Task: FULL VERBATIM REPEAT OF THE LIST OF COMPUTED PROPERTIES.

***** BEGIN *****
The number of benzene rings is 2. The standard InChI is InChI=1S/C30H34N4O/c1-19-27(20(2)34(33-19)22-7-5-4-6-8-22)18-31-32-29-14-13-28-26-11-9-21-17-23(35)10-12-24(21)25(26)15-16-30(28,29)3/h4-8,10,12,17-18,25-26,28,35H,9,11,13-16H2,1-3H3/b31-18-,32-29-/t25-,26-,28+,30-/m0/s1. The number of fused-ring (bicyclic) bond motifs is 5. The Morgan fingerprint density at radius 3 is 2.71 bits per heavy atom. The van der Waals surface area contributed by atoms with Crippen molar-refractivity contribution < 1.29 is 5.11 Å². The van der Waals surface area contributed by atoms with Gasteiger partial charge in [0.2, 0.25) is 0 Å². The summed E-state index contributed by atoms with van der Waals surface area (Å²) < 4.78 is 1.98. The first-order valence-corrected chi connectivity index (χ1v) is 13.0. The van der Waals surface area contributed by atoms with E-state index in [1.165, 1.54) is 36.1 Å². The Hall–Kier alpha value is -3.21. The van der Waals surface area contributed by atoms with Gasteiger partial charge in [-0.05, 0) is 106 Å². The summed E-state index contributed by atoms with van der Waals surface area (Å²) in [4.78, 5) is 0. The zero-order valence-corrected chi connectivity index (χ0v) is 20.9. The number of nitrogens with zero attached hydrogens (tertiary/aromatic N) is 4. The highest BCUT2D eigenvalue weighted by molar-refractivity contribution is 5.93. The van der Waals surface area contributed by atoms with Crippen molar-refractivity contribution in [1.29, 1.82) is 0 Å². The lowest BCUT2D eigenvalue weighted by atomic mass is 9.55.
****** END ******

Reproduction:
The number of benzene rings is 2. The standard InChI is InChI=1S/C30H34N4O/c1-19-27(20(2)34(33-19)22-7-5-4-6-8-22)18-31-32-29-14-13-28-26-11-9-21-17-23(35)10-12-24(21)25(26)15-16-30(28,29)3/h4-8,10,12,17-18,25-26,28,35H,9,11,13-16H2,1-3H3/b31-18-,32-29-/t25-,26-,28+,30-/m0/s1. The number of fused-ring (bicyclic) bond motifs is 5. The Morgan fingerprint density at radius 3 is 2.71 bits per heavy atom. The van der Waals surface area contributed by atoms with Crippen molar-refractivity contribution < 1.29 is 5.11 Å². The van der Waals surface area contributed by atoms with Gasteiger partial charge in [0.2, 0.25) is 0 Å². The summed E-state index contributed by atoms with van der Waals surface area (Å²) < 4.78 is 1.98. The first-order valence-corrected chi connectivity index (χ1v) is 13.0. The van der Waals surface area contributed by atoms with E-state index in [1.165, 1.54) is 36.1 Å². The Hall–Kier alpha value is -3.21. The van der Waals surface area contributed by atoms with Gasteiger partial charge in [-0.05, 0) is 106 Å². The summed E-state index contributed by atoms with van der Waals surface area (Å²) in [4.78, 5) is 0. The zero-order valence-corrected chi connectivity index (χ0v) is 20.9. The number of nitrogens with zero attached hydrogens (tertiary/aromatic N) is 4. The highest BCUT2D eigenvalue weighted by molar-refractivity contribution is 5.93. The van der Waals surface area contributed by atoms with Crippen molar-refractivity contribution in [1.29, 1.82) is 0 Å². The lowest BCUT2D eigenvalue weighted by atomic mass is 9.55.